Earlier this month, a cabal of Big Australia shills claimed that Aussies no longer want to live in a detached house with a backyard, and are instead choosing high density living and renting: Danni Hunter, Victorian chief executive of the Urban Development Institute of Australia… said density would “grow stronger … and that’s really good
Tony Walker, columnist at Fairfax, has done a good job dissecting the resentment towards the baby boomer generation, which has ridden Australia’s long housing boom at the expense of their children and grandchildren: A lucky generation in a lucky country in danger of scorching its dumb luck has had bestowed on itself the sort of
With Australia’s East Coast littered with flammable and faulty towers, Meriton Apartments founder, “high-rise” Harry Triguboff, has demanded banks rescue the sector: “If the cladding is a problem the banks will suffer a lot because of the value of the apartments dropping,” Mr Triguboff told The Australian. “For a few thousand dollars each they can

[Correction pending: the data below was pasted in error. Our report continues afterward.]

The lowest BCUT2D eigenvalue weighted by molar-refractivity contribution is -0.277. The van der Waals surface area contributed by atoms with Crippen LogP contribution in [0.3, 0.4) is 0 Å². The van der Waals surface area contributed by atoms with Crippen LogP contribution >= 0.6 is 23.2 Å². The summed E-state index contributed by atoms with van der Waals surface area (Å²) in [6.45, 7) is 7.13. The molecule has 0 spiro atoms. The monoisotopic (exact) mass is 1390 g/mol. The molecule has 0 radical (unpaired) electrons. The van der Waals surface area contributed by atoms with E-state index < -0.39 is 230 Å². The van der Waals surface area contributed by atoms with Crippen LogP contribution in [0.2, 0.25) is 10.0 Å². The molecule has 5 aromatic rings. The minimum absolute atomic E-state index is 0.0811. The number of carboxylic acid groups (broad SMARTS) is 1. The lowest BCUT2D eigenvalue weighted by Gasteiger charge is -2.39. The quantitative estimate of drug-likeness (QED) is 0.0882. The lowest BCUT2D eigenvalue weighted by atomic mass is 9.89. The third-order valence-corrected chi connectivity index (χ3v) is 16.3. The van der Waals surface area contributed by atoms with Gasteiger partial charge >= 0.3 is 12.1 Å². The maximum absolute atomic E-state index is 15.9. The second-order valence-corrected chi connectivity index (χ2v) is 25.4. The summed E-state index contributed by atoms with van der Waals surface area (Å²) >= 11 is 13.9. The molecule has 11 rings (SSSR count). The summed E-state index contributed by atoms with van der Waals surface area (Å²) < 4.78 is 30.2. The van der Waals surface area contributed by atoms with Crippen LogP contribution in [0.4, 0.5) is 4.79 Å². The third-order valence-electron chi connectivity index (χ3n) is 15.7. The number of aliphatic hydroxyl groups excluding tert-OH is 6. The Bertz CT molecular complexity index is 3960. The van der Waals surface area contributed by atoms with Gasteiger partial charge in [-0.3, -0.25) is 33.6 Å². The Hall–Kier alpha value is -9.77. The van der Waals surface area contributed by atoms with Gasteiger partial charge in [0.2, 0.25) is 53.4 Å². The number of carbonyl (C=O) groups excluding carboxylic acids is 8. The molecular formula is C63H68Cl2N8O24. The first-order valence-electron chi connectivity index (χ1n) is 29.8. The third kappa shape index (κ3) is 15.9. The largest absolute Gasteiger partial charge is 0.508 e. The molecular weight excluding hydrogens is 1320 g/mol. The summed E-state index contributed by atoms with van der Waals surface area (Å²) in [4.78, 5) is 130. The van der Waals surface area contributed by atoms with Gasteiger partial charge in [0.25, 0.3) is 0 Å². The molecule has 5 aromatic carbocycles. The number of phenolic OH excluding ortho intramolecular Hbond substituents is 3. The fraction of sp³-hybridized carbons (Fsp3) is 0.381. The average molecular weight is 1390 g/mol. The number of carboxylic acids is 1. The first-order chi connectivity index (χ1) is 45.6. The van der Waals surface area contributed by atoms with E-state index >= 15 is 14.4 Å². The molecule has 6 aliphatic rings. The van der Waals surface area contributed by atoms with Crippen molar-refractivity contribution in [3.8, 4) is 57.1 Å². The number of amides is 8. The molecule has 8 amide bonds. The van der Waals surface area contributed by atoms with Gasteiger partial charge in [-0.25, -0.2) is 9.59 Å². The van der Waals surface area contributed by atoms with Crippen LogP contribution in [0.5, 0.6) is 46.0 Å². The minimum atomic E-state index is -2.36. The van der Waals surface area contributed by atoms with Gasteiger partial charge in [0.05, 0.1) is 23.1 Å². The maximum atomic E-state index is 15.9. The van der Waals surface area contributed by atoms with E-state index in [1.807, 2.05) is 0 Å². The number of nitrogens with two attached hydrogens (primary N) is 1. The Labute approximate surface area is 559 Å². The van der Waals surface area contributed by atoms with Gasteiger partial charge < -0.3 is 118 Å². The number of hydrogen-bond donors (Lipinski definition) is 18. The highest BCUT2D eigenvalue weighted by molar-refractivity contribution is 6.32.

Auction clearance rates lifted slightly over the weekend, with the preliminary rate nationally coming in at 74.1%, up from 72.0% last weekend: Auction clearances were also way above the 42.0% recorded in the same weekend last year: Sydney’s preliminary clearance rate was 77.2%, down from 81.0% last weekend, but way above the 42.8% recorded in
Via the excellent Garth Aird at CBA: Overview Australian capital city dwelling prices, led by Sydney and Melbourne, have risen sharply since mid-2019. RBA rate cuts, coupled with extra borrowing capacity from the APRA induced changes to loan serviceabilityassessment anda surprise election outcome that removed some taxation risksaround housing causedhome buyer interest return in force.